The flow control plate 25 is called upon to resist substantially all the hydrostatic pressure due to the difference in liquid level between the upper pond level 7 and the lower pond level 8. There are provided substantial position locking means 35, 37 for holding the flow control plate 25 at any of its possible positions. These locking means in the preferred embodiment include a left side locking arc 31 and a right locking arc 33, which arcs are embedded within their matching side flow channels 13, 15 at a position adapted to the arc circumscribed by the left side lock 35 and the right side lock 37 which are respectively located at the upper left and upper right edges of the flow control plate 25 at the ends opposite from the flow control plate hinge 27. Each of the left side lock 35 and the right side lock 37 in turn are comprised of a substantially strong side locking bolt 35 installed slidingly within an enclosing side locking bolt chamber 47 which is itself attached permanently to the downstream side of the flow control plate 25 at each of the upper corners of the flow control plate. Within the side locking bolt chamber 47 is provided a side locking bolt spring 49 which is a compression spring engaged and retained by a pair of side locking bolts spring pins 50 located on the inner end of the side locking bolt 45 and on the inner opposite wall of the side locking bolt chamber 47. The side locking bolt spring 49 is a compression spring tending to force the side locking bolt 45 outward along its longitudinal axis. Side locking bolt 45 is also provided with a side locking bolt handle 51 enabling it to be moved longitudinally against the force of the spring 49 so as to withdraw it into the chamber 47. The ends of the side locking bolt are provided with side locking bolt teeth 57 comprising a plurality of repeating teeth angled to and adaptably matching a series of side locking arc teeth embedded within the left and right side locking arcs 31 and 33.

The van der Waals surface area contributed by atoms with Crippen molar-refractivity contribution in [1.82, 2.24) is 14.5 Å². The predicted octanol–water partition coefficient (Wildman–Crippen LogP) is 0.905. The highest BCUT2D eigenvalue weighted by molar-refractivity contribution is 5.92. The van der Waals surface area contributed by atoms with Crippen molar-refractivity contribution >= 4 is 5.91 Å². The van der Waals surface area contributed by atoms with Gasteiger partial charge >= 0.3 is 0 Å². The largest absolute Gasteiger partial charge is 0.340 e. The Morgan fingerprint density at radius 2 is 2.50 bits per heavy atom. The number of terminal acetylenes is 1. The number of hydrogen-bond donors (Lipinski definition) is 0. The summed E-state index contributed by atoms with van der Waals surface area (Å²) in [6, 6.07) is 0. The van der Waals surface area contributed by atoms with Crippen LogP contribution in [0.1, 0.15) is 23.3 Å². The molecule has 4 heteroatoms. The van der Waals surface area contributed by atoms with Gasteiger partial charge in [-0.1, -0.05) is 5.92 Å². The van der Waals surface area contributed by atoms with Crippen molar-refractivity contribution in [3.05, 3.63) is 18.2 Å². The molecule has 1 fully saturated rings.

A plurality of such teeth 57 and mating side locking arc teeth 59 distributes the forces transmitted by the hydrostatic force of the water upon the flow control plate 25, thence through the side locking bolt chamber 47 to the side locking bolt 45, thence and by means of the intermeshing multiple teeth 57 and the side locking arc teeth 59, into the side locking arc 31, 33 whereby the forces are resisted by the overall strength of the left and right side flow channels 13 and 15. This provides a sufficiently strong and suitably rigid structure so that it is able to resist the flow forces of the water at all positions of the flow control plate without jamming or breaking.

The multiple interrupted tooth structure described above is most suitable when the overall penstock 1 is made out of a reinforced plastic material such as fiberglass or any one of substantially strong structural thermo-setting plastics. The strength of these materials is such, and the combination of their ductility and fracture resistance is such, that the multiple interrupted tooth structure properly distributes the loads and at the same time the multiple interrupted tooth structure can be readily obtained due to the ability of molding processes for the production of the left and right side locking arcs 31 and 33 and the teeth and bolt on the side locking bolts 45.